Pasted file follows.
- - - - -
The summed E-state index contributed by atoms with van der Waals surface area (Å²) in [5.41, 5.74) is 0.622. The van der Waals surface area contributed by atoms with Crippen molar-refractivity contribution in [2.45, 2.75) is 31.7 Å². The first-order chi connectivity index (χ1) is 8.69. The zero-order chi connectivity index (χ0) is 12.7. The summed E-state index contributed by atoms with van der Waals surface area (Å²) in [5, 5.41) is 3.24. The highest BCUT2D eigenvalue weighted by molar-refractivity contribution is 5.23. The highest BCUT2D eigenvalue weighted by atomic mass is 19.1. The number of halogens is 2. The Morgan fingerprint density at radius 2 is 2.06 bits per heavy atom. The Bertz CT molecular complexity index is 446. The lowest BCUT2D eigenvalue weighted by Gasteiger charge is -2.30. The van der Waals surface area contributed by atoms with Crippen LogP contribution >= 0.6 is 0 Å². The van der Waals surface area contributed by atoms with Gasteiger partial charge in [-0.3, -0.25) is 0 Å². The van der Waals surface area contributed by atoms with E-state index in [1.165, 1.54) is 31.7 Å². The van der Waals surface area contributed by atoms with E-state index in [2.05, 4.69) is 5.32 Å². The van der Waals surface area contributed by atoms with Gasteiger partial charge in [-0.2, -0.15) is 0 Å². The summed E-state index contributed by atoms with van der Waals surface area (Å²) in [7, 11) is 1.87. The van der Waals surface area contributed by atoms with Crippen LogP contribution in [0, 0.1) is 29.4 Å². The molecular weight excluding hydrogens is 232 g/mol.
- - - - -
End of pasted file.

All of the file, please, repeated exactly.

The summed E-state index contributed by atoms with van der Waals surface area (Å²) in [5.41, 5.74) is 0.622. The van der Waals surface area contributed by atoms with Crippen molar-refractivity contribution in [2.45, 2.75) is 31.7 Å². The first-order chi connectivity index (χ1) is 8.69. The zero-order chi connectivity index (χ0) is 12.7. The summed E-state index contributed by atoms with van der Waals surface area (Å²) in [5, 5.41) is 3.24. The highest BCUT2D eigenvalue weighted by molar-refractivity contribution is 5.23. The highest BCUT2D eigenvalue weighted by atomic mass is 19.1. The number of halogens is 2. The Morgan fingerprint density at radius 2 is 2.06 bits per heavy atom. The Bertz CT molecular complexity index is 446. The lowest BCUT2D eigenvalue weighted by Gasteiger charge is -2.30. The van der Waals surface area contributed by atoms with Crippen LogP contribution >= 0.6 is 0 Å². The van der Waals surface area contributed by atoms with Gasteiger partial charge in [-0.3, -0.25) is 0 Å². The van der Waals surface area contributed by atoms with E-state index in [1.165, 1.54) is 31.7 Å². The van der Waals surface area contributed by atoms with E-state index in [2.05, 4.69) is 5.32 Å². The van der Waals surface area contributed by atoms with Gasteiger partial charge in [-0.2, -0.15) is 0 Å². The summed E-state index contributed by atoms with van der Waals surface area (Å²) in [7, 11) is 1.87. The van der Waals surface area contributed by atoms with Crippen LogP contribution in [0, 0.1) is 29.4 Å². The molecular weight excluding hydrogens is 232 g/mol.